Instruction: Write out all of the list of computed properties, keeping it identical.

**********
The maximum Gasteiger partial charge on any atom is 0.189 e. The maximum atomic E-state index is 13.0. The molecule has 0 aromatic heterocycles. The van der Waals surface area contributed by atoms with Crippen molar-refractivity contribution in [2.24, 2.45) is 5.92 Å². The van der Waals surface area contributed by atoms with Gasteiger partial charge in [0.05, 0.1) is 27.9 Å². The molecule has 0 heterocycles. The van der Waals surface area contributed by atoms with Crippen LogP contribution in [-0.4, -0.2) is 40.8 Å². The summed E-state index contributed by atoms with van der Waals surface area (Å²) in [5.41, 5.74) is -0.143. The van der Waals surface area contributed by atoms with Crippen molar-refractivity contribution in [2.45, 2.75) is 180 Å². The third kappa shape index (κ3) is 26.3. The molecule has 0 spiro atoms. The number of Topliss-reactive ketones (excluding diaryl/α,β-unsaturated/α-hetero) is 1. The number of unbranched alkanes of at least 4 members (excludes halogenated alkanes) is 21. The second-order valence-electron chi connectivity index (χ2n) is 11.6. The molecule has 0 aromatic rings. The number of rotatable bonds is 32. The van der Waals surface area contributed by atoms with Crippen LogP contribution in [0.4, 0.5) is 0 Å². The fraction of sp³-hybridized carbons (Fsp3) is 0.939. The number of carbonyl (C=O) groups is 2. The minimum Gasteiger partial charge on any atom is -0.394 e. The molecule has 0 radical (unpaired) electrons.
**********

The maximum Gasteiger partial charge on any atom is 0.189 e. The maximum atomic E-state index is 13.0. The molecule has 0 aromatic heterocycles. The van der Waals surface area contributed by atoms with Crippen molar-refractivity contribution in [2.24, 2.45) is 5.92 Å². The van der Waals surface area contributed by atoms with Gasteiger partial charge in [0.05, 0.1) is 27.9 Å². The molecule has 0 heterocycles. The van der Waals surface area contributed by atoms with Crippen LogP contribution in [-0.4, -0.2) is 40.8 Å². The summed E-state index contributed by atoms with van der Waals surface area (Å²) in [5.41, 5.74) is -0.143. The van der Waals surface area contributed by atoms with Crippen molar-refractivity contribution in [2.45, 2.75) is 180 Å². The third kappa shape index (κ3) is 26.3. The molecule has 0 spiro atoms. The number of Topliss-reactive ketones (excluding diaryl/α,β-unsaturated/α-hetero) is 1. The number of unbranched alkanes of at least 4 members (excludes halogenated alkanes) is 21. The second-order valence-electron chi connectivity index (χ2n) is 11.6. The molecule has 0 aromatic rings. The number of rotatable bonds is 32. The van der Waals surface area contributed by atoms with Crippen LogP contribution in [0.4, 0.5) is 0 Å². The fraction of sp³-hybridized carbons (Fsp3) is 0.939. The number of carbonyl (C=O) groups is 2. The minimum Gasteiger partial charge on any atom is -0.394 e. The molecule has 0 radical (unpaired) electrons.